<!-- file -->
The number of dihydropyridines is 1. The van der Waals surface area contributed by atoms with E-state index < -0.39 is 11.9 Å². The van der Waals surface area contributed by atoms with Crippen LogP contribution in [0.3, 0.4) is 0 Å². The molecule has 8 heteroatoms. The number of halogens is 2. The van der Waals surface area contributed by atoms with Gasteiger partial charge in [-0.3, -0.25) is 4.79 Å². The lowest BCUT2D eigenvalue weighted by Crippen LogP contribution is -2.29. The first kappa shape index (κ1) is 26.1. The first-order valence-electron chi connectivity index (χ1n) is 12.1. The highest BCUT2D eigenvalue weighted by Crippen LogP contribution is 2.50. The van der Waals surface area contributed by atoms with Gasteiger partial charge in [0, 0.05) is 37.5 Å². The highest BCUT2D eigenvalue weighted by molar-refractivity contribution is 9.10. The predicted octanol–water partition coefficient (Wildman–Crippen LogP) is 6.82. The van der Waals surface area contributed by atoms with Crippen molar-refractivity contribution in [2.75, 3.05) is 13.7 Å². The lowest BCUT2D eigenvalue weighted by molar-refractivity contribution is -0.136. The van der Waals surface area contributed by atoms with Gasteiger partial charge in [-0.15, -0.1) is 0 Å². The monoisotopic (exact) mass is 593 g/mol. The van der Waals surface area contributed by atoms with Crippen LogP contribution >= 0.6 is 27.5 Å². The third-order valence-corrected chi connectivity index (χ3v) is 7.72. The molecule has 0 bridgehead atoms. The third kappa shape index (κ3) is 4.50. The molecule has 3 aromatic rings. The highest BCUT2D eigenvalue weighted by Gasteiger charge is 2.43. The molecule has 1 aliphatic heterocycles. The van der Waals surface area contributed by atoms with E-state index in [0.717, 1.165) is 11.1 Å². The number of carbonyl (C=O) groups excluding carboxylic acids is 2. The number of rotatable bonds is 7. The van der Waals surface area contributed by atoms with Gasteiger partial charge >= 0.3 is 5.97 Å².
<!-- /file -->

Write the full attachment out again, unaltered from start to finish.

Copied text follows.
The number of dihydropyridines is 1. The van der Waals surface area contributed by atoms with E-state index < -0.39 is 11.9 Å². The van der Waals surface area contributed by atoms with Crippen LogP contribution in [0.3, 0.4) is 0 Å². The molecule has 8 heteroatoms. The number of halogens is 2. The van der Waals surface area contributed by atoms with Gasteiger partial charge in [-0.3, -0.25) is 4.79 Å². The lowest BCUT2D eigenvalue weighted by Crippen LogP contribution is -2.29. The first kappa shape index (κ1) is 26.1. The first-order valence-electron chi connectivity index (χ1n) is 12.1. The highest BCUT2D eigenvalue weighted by Crippen LogP contribution is 2.50. The van der Waals surface area contributed by atoms with Gasteiger partial charge in [0, 0.05) is 37.5 Å². The highest BCUT2D eigenvalue weighted by molar-refractivity contribution is 9.10. The predicted octanol–water partition coefficient (Wildman–Crippen LogP) is 6.82. The van der Waals surface area contributed by atoms with Crippen molar-refractivity contribution in [2.75, 3.05) is 13.7 Å². The lowest BCUT2D eigenvalue weighted by molar-refractivity contribution is -0.136. The van der Waals surface area contributed by atoms with Gasteiger partial charge in [-0.15, -0.1) is 0 Å². The monoisotopic (exact) mass is 593 g/mol. The van der Waals surface area contributed by atoms with Crippen LogP contribution >= 0.6 is 27.5 Å². The third-order valence-corrected chi connectivity index (χ3v) is 7.72. The molecule has 0 bridgehead atoms. The third kappa shape index (κ3) is 4.50. The molecule has 3 aromatic rings. The highest BCUT2D eigenvalue weighted by Gasteiger charge is 2.43. The molecule has 1 aliphatic heterocycles. The van der Waals surface area contributed by atoms with E-state index in [0.717, 1.165) is 11.1 Å². The number of carbonyl (C=O) groups excluding carboxylic acids is 2. The number of rotatable bonds is 7. The van der Waals surface area contributed by atoms with Gasteiger partial charge >= 0.3 is 5.97 Å².